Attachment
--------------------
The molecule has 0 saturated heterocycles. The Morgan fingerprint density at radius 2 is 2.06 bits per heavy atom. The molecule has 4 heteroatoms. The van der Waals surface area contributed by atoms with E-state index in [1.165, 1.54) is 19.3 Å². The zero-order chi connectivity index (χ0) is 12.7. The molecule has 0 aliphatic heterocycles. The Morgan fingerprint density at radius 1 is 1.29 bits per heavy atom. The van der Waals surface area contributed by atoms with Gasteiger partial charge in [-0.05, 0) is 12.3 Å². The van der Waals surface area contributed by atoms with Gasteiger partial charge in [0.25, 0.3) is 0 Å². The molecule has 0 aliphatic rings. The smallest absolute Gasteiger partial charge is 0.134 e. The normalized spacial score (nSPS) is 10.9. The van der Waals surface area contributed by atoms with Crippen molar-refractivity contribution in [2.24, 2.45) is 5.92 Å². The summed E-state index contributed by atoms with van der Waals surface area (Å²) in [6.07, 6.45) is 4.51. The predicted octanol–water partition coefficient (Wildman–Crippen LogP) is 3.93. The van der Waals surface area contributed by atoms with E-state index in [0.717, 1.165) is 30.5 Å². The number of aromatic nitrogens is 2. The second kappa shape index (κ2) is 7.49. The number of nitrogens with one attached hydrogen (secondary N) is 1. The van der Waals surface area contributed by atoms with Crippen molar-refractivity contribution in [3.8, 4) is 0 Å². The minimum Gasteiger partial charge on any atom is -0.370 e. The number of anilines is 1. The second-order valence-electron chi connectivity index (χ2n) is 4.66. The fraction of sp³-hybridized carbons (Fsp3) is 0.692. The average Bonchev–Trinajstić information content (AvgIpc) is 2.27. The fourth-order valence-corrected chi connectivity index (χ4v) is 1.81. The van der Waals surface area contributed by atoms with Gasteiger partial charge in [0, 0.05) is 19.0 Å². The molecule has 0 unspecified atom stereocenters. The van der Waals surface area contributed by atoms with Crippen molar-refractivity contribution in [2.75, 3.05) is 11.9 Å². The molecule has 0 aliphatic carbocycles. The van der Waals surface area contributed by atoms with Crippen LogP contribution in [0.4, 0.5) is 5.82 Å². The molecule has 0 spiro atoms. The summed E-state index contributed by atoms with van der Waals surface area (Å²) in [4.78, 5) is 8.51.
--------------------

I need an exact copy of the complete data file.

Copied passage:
The molecule has 0 saturated heterocycles. The Morgan fingerprint density at radius 2 is 2.06 bits per heavy atom. The molecule has 4 heteroatoms. The van der Waals surface area contributed by atoms with E-state index in [1.165, 1.54) is 19.3 Å². The zero-order chi connectivity index (χ0) is 12.7. The molecule has 0 aliphatic heterocycles. The Morgan fingerprint density at radius 1 is 1.29 bits per heavy atom. The van der Waals surface area contributed by atoms with Gasteiger partial charge in [-0.05, 0) is 12.3 Å². The van der Waals surface area contributed by atoms with Gasteiger partial charge in [0.25, 0.3) is 0 Å². The molecule has 0 aliphatic rings. The smallest absolute Gasteiger partial charge is 0.134 e. The normalized spacial score (nSPS) is 10.9. The van der Waals surface area contributed by atoms with Crippen molar-refractivity contribution in [2.24, 2.45) is 5.92 Å². The summed E-state index contributed by atoms with van der Waals surface area (Å²) in [6.07, 6.45) is 4.51. The predicted octanol–water partition coefficient (Wildman–Crippen LogP) is 3.93. The van der Waals surface area contributed by atoms with E-state index in [0.717, 1.165) is 30.5 Å². The number of aromatic nitrogens is 2. The second kappa shape index (κ2) is 7.49. The number of nitrogens with one attached hydrogen (secondary N) is 1. The van der Waals surface area contributed by atoms with Crippen molar-refractivity contribution in [3.8, 4) is 0 Å². The minimum Gasteiger partial charge on any atom is -0.370 e. The number of anilines is 1. The second-order valence-electron chi connectivity index (χ2n) is 4.66. The fraction of sp³-hybridized carbons (Fsp3) is 0.692. The average Bonchev–Trinajstić information content (AvgIpc) is 2.27. The fourth-order valence-corrected chi connectivity index (χ4v) is 1.81. The van der Waals surface area contributed by atoms with Gasteiger partial charge in [0, 0.05) is 19.0 Å². The molecule has 0 unspecified atom stereocenters. The van der Waals surface area contributed by atoms with Crippen molar-refractivity contribution in [2.75, 3.05) is 11.9 Å². The molecule has 0 aliphatic carbocycles. The van der Waals surface area contributed by atoms with Crippen LogP contribution in [0.4, 0.5) is 5.82 Å². The molecule has 0 spiro atoms. The summed E-state index contributed by atoms with van der Waals surface area (Å²) in [4.78, 5) is 8.51.